The new Palestine Authority that came out of the Oslo process led some Arabs in Israel to shy away from too strong an identification with the new Palestinian regime. In fact, the degree of their identification with the Israeli state actually appeared to grow as it become apparent that basic human rights suffered under the rule of the Palestinian Authority. When rumors surfaced toward the end of the Oslo process in 2000 about a possible land swap between Israel and a new Palestinian state, Israel’s Arabs expressed overwhelming opposition to their own towns being included in the trade.
Baruch Kimmerling, Joel S. Migdal
The Palestinian People: A History
Odd Man Out: Arabs in Israel
I had heard this but not really believed it. This is huge! Also, prior to reading this book I didn’t realize Arab Israelis were so different from Palestinians living in the occupied territories, but now I realize there are huge differences. For instance, they didn’t participate in the Intifadas.
From the same chapter:
The Arab citizens of Israel have sat in a vortex of cross-pressures, and, not surprisingly, they have responded to their dilemma with seemingly contradictory views and actions. They have continued to recognize the legitimacy of Israel in overwhelming numbers (in a 2001 survey, over 50 percent answered “yes” and another 33.7 percent answered “yes with reservations” to a question asking about their support for Israel’s existence). Those numbers were only a slight decline from the 93.3 percent total in 1995. They have seen their futures as being in Israel, not in a Palestinian state. Over three-quarters in the 2001 survey said they wanted to continue to be citizens of Israel. As one Israeli Palestinian researcher concluded, “They see their place, future, and organizational situation, as well as the bodies that represent them, as distinct from those of the Palestinians in the West Bank, Gaza Strip, and diaspora. This means that the Palestinians in Israel see themselves as Israeli citizens who will continue to live in the country and are not willing to move to another country, not even to a Palestinian state in the West Bank and Gaza Strip.”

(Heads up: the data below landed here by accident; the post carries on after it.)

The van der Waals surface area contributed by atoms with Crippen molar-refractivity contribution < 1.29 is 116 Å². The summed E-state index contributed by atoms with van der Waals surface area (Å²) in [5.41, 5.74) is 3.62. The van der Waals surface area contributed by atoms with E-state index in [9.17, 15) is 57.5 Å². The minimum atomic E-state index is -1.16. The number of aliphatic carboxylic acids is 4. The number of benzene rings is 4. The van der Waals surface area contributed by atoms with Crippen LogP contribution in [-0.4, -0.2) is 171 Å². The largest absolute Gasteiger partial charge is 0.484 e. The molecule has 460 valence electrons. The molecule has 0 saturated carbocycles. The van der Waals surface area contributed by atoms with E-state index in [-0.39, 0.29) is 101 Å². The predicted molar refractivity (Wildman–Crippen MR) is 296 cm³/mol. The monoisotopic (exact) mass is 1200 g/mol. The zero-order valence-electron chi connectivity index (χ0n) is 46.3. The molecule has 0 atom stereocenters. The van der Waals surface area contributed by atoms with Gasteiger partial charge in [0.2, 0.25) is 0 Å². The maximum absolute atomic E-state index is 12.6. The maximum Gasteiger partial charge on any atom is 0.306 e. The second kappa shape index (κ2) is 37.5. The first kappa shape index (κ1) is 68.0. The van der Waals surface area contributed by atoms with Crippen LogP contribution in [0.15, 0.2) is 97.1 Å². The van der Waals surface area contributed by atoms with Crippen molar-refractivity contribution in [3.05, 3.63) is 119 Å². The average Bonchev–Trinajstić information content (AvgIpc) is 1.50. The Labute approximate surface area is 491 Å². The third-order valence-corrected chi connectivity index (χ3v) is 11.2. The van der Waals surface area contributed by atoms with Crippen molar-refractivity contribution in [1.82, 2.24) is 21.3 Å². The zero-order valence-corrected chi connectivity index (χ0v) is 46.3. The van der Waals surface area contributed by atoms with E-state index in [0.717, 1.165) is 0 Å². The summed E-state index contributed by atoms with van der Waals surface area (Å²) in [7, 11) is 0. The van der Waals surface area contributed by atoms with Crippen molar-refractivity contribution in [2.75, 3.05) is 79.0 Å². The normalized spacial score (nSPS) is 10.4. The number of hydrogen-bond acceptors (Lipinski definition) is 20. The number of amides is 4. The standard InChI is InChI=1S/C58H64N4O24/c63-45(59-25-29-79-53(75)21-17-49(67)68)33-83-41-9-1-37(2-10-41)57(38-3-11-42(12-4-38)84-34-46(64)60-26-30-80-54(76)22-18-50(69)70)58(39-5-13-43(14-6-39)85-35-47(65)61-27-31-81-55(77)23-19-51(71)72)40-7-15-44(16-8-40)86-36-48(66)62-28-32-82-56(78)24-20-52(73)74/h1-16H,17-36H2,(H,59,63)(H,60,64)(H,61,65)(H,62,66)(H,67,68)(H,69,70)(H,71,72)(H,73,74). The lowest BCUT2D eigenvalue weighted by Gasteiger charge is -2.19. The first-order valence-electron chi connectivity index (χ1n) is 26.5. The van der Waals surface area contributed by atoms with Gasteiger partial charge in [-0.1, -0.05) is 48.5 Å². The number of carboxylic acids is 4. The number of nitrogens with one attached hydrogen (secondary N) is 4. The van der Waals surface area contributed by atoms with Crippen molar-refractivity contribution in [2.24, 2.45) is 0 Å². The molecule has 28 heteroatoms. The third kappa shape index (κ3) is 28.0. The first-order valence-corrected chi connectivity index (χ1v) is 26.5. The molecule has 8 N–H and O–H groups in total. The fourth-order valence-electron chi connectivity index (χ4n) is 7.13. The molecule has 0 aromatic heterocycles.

The unique Arab culture that formed in Israel has been different from the general Palestinian culture, but it also has been part of it. Palestinian national culture has struggled since the late 1980s with the question of Jewish rights, especially exclusive rights, over land in Palestine. To that struggle, the Palestinian citizens of Israel have brought a deep understanding of the complexity of relations between the two peoples. They have recognized the heterogeneity and variety of cultures in Israel and have shied away from the practice in many Arab countries and other Palestinian communities of demonizing the state or the Jews. As the odd man out, the Palestinian citizens of Israel hold the promise of a new bridge to the future.
And a factoid: there were 1.3 million Palestinians in Palestine before the ’48 war, more than 50% of which wound up in the West Bank after the war.
I’m almost done with the book and I’m really impressed by how unflinchingly it depicted the atrocities committed on both sides of the conflict, as well as the depth that it gives to the highly heterogeneous group that are the Palestinians. It was super informative and I’m glad I read it.